We can take it a step further, by intentionally observing and documenting our experience with photographs, sketches, or notes – and utilising what I call the LENS method (Look, Explore, Narrate, and Summarise.)

It’s easy to start. For example, visit your five favorite neighborhoods and record the sights and sounds you encounter. Or write a couple of paragraphs about your morning commute.

The information collected in an urban diary can be used in multiple ways – as a scalable tool to become more mindful of our surroundings, for example, and hence better advocates for thoughtful urban planning. Or it can be used to enhance traditional land-use or design-review processes, which now typically rely on conventional oral comment or written input from affected neighbors.

The urban diary can provide an inclusive alternative to abstract, top-down prescriptions by engaging a diverse range of city residents in civic dialogue. It can be used, in the words of planner Yuri Artibise, “to reintroduce the human experience into urban planning.”

The trick, of course, is to implement the all-too-frequent lip service to equity and inclusion, and apply the information from our urban diaries to the real world of decision makers and developers. Some pioneering cities are using similar approaches to do just that. In my hometown, Seattle, the Yesler Terrace Youth Media Project used the Photovoice platform to catalogue students’ concerns about a then-pending large-scale redevelopment of their public-housing community. Otherwise-overlooked voices provided Seattle Housing Authority project managers and city officials with invaluable image-laden insights about younger residents’ perceptions about change.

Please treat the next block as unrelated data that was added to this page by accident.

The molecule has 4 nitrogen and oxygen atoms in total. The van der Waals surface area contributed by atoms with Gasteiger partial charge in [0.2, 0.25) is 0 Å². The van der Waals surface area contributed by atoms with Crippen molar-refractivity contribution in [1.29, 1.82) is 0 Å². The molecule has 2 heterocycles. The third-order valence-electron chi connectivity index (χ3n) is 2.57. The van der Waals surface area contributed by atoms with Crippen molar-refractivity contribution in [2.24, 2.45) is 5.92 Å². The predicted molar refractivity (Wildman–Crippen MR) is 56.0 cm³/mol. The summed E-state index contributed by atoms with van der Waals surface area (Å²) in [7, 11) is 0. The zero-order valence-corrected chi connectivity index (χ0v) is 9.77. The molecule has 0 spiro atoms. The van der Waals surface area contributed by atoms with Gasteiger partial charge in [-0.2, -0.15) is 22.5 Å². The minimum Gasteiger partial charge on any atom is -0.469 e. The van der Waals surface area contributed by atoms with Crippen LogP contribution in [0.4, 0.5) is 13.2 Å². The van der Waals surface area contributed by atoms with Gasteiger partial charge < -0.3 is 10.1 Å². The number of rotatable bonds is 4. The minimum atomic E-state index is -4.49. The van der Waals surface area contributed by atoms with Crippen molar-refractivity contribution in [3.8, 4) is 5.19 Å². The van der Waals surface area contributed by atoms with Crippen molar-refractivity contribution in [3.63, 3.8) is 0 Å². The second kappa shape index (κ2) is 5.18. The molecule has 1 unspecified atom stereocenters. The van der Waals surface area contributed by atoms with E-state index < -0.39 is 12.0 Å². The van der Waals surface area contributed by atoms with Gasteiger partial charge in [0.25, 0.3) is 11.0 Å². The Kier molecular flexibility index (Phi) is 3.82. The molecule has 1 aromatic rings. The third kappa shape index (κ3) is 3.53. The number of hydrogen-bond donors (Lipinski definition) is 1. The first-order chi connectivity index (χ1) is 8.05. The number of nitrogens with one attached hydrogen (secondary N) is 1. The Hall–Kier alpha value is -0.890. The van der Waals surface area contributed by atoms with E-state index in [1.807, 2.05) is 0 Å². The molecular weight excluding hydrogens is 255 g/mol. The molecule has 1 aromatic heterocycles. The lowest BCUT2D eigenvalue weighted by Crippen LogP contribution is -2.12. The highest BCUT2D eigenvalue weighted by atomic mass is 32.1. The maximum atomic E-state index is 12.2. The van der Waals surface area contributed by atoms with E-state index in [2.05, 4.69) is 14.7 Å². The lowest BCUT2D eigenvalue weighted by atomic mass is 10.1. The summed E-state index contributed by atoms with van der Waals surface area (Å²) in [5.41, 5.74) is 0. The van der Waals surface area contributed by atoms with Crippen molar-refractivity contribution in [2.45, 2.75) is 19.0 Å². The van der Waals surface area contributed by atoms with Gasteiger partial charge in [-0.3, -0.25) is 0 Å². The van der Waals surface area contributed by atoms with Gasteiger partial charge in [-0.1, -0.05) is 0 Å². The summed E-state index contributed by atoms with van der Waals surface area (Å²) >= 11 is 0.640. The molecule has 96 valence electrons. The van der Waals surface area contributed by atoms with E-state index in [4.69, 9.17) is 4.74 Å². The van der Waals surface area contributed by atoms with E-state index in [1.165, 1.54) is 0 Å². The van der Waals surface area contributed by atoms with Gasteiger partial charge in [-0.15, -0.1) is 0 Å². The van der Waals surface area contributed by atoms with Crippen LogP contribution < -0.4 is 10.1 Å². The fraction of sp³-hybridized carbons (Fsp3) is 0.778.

In Adelaide, Australia, personal storytelling through photography became a critical element of planning the city’s future. Stage 1 of “Picture Adelaide 2040” centered on gathering 1,000 stories and photos from citizens on how they use their favorite places. The project’s summary report explains how these perceptions were integrated into planning goals and objectives.